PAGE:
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My name is Dalia I am 20 years old, I live in Egypt and in the midst of the uprising, here is my story and here is how it all began.
I study in the Canadian International College and I am raised by a single mom. I live in one of the best areas in Cairo, only few blocks away is the poorest neighborhood. Their home consists of one room, no bathroom and no kitchen. This is how life is, nothing is balanced and there’s no such thing as equality. My life was an unendurable challenge.
I was in daily distress thinking about my future. I literally lived in a bleak era. The well qualified “University Graduates” worked as taxi drivers and janitors. The poor were no longer below poverty, they were way beneath it, which made them simply vanish.
We used to make jokes about it but deep down it only stirred fire and ignited rage.
But yet no one had the audacity to voice the complaints. And nothing could be written down or spoken of freely; and those who dared speak about politics were quickly imprisoned.
The stories of people from all walks of life who suffered are countless; so we intended and carefully planned to peacefully protest to grant the citizen’s rights and uplift the poor to live in a normal human condition. It was all aimed for better quality life.
Little did I know that this only meant a revolution.
My knowledge about politics was very slight I never discussed it, I only knew the name of my president. We could no longer bear it, the rich were becoming poor, the poor were homeless, the homeless died, lives were getting worse and everyday was harder than the last.
This time the youth took a stand, their voices echoed aloud and the world witnessed such great men. They courageously stated they’ll go to El-Tahrir to reject the unjust and by no means will they go back except when their demands are met. Friday 28th was a horrible nightmare. I witnessed countless dying, thousands were fatally injured, some were shot in both eyes they were screaming out loud desperately PLEASE STOP but it was too late, most of the streets were flooded with blood and those who died were put aside and left behind. They savagely blocked each in a cordon so we wouldn’t unite; coldblooded aggression was used.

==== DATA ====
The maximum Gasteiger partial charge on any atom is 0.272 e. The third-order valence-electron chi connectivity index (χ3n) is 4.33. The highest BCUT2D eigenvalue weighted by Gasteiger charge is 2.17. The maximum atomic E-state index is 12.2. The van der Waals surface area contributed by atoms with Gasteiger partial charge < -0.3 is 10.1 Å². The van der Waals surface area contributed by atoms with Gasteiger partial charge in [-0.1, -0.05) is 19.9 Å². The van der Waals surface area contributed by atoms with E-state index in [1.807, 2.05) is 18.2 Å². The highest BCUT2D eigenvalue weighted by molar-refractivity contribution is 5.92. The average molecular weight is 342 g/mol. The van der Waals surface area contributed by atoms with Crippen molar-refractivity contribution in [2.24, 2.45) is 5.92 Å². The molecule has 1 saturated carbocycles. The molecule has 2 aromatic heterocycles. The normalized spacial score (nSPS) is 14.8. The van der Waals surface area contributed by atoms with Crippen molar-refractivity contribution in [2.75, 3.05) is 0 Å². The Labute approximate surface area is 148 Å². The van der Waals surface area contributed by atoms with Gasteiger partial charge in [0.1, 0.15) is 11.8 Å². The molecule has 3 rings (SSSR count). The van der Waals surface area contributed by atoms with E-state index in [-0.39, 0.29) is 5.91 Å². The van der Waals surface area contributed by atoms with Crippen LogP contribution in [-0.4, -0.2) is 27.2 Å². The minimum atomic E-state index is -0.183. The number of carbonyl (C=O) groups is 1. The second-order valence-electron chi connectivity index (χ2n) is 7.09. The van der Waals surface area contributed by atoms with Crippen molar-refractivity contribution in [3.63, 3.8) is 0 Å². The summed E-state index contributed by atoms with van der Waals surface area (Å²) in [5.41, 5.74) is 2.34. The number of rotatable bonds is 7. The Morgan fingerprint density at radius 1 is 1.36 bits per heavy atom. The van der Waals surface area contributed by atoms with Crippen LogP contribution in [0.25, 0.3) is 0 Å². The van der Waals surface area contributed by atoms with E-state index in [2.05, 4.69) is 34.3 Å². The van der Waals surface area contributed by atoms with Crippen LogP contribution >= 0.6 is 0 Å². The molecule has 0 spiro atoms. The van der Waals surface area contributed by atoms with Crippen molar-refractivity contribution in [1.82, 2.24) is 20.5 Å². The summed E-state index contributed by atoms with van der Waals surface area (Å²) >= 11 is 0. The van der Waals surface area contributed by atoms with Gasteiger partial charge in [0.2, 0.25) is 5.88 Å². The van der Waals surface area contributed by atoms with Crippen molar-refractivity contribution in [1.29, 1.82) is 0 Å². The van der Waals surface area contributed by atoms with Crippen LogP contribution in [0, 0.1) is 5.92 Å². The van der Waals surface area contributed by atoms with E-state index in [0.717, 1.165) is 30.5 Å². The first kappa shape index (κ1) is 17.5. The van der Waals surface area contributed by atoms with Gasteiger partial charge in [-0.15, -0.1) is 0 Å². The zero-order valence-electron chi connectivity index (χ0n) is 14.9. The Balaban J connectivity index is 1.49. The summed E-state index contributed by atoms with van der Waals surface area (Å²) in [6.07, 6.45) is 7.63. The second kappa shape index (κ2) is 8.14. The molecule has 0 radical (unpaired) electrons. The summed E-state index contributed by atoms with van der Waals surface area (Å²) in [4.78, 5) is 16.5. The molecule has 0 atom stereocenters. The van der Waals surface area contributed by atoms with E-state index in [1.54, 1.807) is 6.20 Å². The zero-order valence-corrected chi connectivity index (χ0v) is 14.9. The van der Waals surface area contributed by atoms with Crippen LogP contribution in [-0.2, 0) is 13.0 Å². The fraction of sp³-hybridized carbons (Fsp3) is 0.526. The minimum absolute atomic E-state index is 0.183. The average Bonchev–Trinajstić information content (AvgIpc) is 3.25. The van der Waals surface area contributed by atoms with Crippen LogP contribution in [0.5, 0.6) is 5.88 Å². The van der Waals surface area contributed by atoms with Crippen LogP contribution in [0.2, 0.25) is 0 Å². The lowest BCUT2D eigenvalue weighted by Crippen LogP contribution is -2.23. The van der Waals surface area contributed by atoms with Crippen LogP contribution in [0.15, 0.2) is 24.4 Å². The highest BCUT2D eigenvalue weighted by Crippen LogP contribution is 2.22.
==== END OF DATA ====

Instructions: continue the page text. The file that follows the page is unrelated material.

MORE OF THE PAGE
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It wasn’t a protest, it was a fight for democracy and a decent life.
It only illustrated how Egyptians are daring men. Despite their age they had bravery that was found in noone before them.
We reached Tahrir square and protested, we slept there for 18 days until finally Mubarak stepped down. But this wasn’t all; he had to be tried.
Days and months passed but nothing happened. We fought to live in justice but yet justice was not served, at least this is how it seemed. On the last day of Mubarak’s trial, Egyptians were optimistic and it was all going to reach an end. He and his allies were going to pay the price and face death penalty, but as the trial went on, dreams were hindered and the dreadfulness began. His allies were freed and only he and the mastermind behind killing the protestors were going to be forever imprisoned. When people knew they hysterically started to scream, quarrels began. It only seemed like a kill that had no murderer; although he was the one responsible for it. How come no prosecution?
Conflicts and bewilderment was consuming minds. Nothing was answered, some questioned maybe no one killed the protestors. Doubts were unbelievable until spokesman declared that on the 28, “policeman were killing refer back to videos." We were all left in confusion and nothing made sense. The parents of martyrs ran towards the security forces and started thunderously blaring uncontrollably. We are left in such confusion; rage is in everyone and today we would all go in groups to Tahrir, it’s a million men march. We firmly deemed that change was no longer a distant blur of hopes and prayers but was inevitably going to strike, change is coming!
This period brought light that kindled and revived lost faith in the hearts of the Egyptians, they know the next phase is brighter and the road to dreams is somehow paved. We might be shaken but we are only getting started…
Dalia Ashraf, 20
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